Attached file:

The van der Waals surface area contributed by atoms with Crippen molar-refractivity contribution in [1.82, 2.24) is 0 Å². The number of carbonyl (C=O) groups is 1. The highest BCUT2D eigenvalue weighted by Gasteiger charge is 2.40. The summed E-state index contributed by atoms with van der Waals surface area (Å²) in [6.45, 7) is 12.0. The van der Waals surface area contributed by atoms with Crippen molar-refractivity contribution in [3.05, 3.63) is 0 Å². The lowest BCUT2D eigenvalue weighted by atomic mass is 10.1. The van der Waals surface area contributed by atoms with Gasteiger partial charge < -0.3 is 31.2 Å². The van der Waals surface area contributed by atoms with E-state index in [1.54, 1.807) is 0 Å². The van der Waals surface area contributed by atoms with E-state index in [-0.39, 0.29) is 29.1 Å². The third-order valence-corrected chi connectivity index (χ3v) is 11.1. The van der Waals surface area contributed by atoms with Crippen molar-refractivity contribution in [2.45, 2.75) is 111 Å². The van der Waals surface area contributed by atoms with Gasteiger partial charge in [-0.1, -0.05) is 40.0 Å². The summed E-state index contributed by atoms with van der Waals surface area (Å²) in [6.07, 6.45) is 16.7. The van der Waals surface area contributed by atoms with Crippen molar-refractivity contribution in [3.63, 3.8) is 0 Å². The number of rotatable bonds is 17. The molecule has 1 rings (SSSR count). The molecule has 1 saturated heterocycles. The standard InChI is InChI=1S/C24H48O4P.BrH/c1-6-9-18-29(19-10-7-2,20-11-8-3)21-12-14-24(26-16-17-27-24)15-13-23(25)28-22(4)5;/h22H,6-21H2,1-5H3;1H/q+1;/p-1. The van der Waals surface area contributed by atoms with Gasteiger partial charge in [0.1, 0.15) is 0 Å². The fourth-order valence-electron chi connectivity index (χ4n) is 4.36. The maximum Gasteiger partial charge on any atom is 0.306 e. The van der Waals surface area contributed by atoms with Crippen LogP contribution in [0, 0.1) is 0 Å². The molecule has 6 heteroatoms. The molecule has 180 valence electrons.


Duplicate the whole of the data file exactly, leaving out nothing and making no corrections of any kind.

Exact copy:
The van der Waals surface area contributed by atoms with Crippen molar-refractivity contribution in [1.82, 2.24) is 0 Å². The number of carbonyl (C=O) groups is 1. The highest BCUT2D eigenvalue weighted by Gasteiger charge is 2.40. The summed E-state index contributed by atoms with van der Waals surface area (Å²) in [6.45, 7) is 12.0. The van der Waals surface area contributed by atoms with Crippen molar-refractivity contribution in [3.05, 3.63) is 0 Å². The lowest BCUT2D eigenvalue weighted by atomic mass is 10.1. The van der Waals surface area contributed by atoms with Gasteiger partial charge < -0.3 is 31.2 Å². The van der Waals surface area contributed by atoms with E-state index in [1.54, 1.807) is 0 Å². The van der Waals surface area contributed by atoms with E-state index in [-0.39, 0.29) is 29.1 Å². The third-order valence-corrected chi connectivity index (χ3v) is 11.1. The van der Waals surface area contributed by atoms with Crippen molar-refractivity contribution in [2.45, 2.75) is 111 Å². The van der Waals surface area contributed by atoms with Gasteiger partial charge in [-0.1, -0.05) is 40.0 Å². The summed E-state index contributed by atoms with van der Waals surface area (Å²) in [6.07, 6.45) is 16.7. The van der Waals surface area contributed by atoms with Crippen molar-refractivity contribution in [3.63, 3.8) is 0 Å². The number of rotatable bonds is 17. The molecule has 1 rings (SSSR count). The molecule has 1 saturated heterocycles. The standard InChI is InChI=1S/C24H48O4P.BrH/c1-6-9-18-29(19-10-7-2,20-11-8-3)21-12-14-24(26-16-17-27-24)15-13-23(25)28-22(4)5;/h22H,6-21H2,1-5H3;1H/q+1;/p-1. The van der Waals surface area contributed by atoms with Gasteiger partial charge in [0.1, 0.15) is 0 Å². The fourth-order valence-electron chi connectivity index (χ4n) is 4.36. The maximum Gasteiger partial charge on any atom is 0.306 e. The van der Waals surface area contributed by atoms with Crippen LogP contribution in [0, 0.1) is 0 Å². The molecule has 6 heteroatoms. The molecule has 180 valence electrons.